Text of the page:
August 19, 2010

HRB 14 - Pre-existing Condition Insurance Plan (“PCIP”)

Released August 19, 2010I Download as a PDF

August 19, 2010 -- The Patient Protection and Affordable Care Act (PPACA) provides for the establishment of a federal temporary high risk pool to assist individuals who have been denied insurance coverage due to a preexisting condition.  Further, the PPACA prohibits individual and group health plans from imposing preexisting condition exclusions on children younger than 19 (for plan years beginning on or after September 23, 2010), and can no longer impose such exclusion on anyone beginning in 2014.  The Department of Health and Human Services (HHS) has developed a health insurance program to assist such individuals in obtaining insurance coverage through a Pre-existing Condition Insurance Plan (“PCIP”).  The purpose of the PCIP program is to bridge the gap between now and 2014, when the preexisting condition standards are in place in all health plans.

On July 30, 2010, the HHS Office of Consumer Information and Insurance Oversight (OCIIO) released implementation regulations, flushing out the particulars of this Program.  These regulations set forth provisions relating to PCIP administration, eligibility, enrollment, benefits, premiums, appeals and oversight. 


To be eligible to enroll in a PCIP, the individual must meet the following criteria:

  1. Be a US citizen;
  2. Be  a resident of the State that falls within the service area of a PCIP;
  3. Not been covered under creditable coverage (generally defined as most individual or group health plan coverage) during the 6-month period, prior to the date on which the individual is applying for PCIP coverage; and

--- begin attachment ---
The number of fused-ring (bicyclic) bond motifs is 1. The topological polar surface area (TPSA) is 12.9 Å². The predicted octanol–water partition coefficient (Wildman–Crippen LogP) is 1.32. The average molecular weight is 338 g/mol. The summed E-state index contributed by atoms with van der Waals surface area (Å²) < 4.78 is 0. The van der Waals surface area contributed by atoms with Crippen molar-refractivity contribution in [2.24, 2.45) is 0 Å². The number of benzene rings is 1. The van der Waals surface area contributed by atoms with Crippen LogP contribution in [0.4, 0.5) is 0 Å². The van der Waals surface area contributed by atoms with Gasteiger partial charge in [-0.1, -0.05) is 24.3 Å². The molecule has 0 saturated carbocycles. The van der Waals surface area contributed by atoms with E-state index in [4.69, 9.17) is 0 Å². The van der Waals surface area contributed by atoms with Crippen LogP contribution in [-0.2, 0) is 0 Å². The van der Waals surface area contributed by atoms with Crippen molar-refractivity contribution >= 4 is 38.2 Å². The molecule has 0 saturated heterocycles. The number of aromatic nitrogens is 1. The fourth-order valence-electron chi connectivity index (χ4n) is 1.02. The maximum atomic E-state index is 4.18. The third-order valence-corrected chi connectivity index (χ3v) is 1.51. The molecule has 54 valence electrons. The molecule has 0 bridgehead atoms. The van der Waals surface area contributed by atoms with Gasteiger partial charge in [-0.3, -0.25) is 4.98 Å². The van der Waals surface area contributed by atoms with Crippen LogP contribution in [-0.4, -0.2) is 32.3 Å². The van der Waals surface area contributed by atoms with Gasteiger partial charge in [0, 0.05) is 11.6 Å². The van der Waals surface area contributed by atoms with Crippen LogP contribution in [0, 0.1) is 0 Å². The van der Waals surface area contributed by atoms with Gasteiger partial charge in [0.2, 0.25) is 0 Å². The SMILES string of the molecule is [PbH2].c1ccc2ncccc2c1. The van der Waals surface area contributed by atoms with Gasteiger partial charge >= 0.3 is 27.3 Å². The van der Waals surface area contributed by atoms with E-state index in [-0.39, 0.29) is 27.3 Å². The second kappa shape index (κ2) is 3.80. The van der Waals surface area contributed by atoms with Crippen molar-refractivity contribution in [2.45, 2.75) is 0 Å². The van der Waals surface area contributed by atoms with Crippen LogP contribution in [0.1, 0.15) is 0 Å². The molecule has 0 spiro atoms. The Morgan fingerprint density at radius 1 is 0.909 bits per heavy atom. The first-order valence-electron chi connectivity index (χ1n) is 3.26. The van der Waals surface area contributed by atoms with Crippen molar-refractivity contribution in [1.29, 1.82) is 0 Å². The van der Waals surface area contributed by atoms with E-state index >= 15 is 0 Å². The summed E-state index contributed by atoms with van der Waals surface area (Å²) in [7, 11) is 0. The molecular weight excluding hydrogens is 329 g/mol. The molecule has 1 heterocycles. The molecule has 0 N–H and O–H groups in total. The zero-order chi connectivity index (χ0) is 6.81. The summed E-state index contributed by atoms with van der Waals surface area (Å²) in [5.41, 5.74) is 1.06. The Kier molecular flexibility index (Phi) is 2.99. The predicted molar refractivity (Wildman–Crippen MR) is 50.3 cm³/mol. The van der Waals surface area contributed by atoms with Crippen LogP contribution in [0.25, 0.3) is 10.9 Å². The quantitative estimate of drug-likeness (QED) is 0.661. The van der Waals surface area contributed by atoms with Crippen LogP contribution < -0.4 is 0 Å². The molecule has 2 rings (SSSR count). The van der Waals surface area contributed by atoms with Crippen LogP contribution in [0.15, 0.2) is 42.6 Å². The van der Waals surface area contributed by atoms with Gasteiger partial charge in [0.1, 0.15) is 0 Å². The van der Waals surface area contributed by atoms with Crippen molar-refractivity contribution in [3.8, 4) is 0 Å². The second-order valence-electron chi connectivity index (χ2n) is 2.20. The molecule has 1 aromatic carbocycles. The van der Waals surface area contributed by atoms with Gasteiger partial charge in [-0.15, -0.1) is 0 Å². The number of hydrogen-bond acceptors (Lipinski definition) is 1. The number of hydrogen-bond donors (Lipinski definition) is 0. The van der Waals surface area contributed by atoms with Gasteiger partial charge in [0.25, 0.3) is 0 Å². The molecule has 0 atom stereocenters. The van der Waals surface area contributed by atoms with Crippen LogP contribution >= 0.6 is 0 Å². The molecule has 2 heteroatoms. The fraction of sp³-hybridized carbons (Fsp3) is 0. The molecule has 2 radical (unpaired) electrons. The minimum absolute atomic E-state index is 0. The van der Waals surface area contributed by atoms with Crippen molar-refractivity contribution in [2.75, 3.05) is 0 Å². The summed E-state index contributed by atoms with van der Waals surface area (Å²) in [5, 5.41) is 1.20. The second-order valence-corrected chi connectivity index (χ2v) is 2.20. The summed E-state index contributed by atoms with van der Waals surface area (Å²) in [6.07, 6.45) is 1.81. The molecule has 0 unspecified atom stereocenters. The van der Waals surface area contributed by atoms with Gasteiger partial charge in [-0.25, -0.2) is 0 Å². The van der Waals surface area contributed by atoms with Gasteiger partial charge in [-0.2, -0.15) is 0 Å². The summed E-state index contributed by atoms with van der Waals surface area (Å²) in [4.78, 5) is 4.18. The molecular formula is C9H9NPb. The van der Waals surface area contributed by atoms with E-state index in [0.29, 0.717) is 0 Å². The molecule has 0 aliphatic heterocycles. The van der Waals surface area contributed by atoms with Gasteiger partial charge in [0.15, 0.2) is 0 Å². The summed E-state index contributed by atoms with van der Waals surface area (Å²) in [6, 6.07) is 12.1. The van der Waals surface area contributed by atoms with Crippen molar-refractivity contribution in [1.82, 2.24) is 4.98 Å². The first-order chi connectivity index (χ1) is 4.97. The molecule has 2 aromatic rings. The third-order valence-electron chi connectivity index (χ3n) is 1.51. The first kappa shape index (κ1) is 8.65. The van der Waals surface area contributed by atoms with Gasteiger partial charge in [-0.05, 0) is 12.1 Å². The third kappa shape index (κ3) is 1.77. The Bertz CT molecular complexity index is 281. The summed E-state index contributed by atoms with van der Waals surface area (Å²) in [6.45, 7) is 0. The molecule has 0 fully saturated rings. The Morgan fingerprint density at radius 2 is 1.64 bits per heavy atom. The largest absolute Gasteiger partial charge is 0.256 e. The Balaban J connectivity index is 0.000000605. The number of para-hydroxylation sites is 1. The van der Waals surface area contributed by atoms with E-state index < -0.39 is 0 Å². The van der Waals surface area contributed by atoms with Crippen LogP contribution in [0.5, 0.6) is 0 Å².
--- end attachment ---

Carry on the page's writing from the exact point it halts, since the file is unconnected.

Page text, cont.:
4. Have a pre-existing condition. 

Ban on Insurer Dumping

These regulations make it abundantly clear that insurers and employers are not to “dump” high-risk individuals into the PCIP program.  Specifically, if HHS determines that an insurer or group health plan has discouraged an individual from remaining on the plan based on his/her health status, and the individual subsequently enrolls in a PCIP, the insurer or plan will be responsible for any medical expenses incurred by the PCIP relating to such individual.  In addition, the insurer or group health plan also will be referred to appropriate Federal and State authorities for other enforcement actions that may be warranted, based on the behavior at issue.

Each PCIP will establish procedures to identify and report, to the HHS, instances in which insurers or employer-based group health plans are discouraging high-risk individuals from remaining enrolled in their current coverage.  Such method for identifying ‘dumping’ includes:

  • Situations where an enrollee or applicant had prior coverage obtained through a group health plan or insurer, and the individual was provided financial consideration or other reward for disenrolling from his/her coverage, or disincentives for remaining enrolled.
  • Situations where enrollees or applicants had prior coverage obtained directly from an insurer or a group health plan, and either of the following occurred:
    • The premium for the prior coverage was increased to an amount that exceeded the premium required by the PCIP (adjusted, based on the age factors applied to the prior coverage), and this increase was not otherwise explained;
    • The health plan, insurer, or employer otherwise provided money, or other financial consideration to disenroll from coverage, or provided a disincentive to remain enrolled in such coverage. Such consideration includes payment of the PCIP premium for an enrollee or applicant.

Additional Information about PCIPs

The HHS website provides an in-depth overview of what PCIPs are available to individuals, including details relating to eligibility, federal and state-run programs, benefits and premium rates, and FAQs.

Effective date.This regulation is effective on July 30, 2010.  Comments on the regulations must be received by September 28, 2010.

Sunset date.  The PCIP program is scheduled to sunset on January 1, 2014.


About the Author:  Karen R. McLeese is Vice President of Employee Benefit Regulatory Affairs for CBIZ Benefits & Insurance Services, Inc., a division of CBIZ, Inc.  She serves as in-house counsel, with particular emphasis on monitoring and interpreting state and federal employee benefits law.  Ms. McLeese is based in the CBIZ Leawood, Kansas office.


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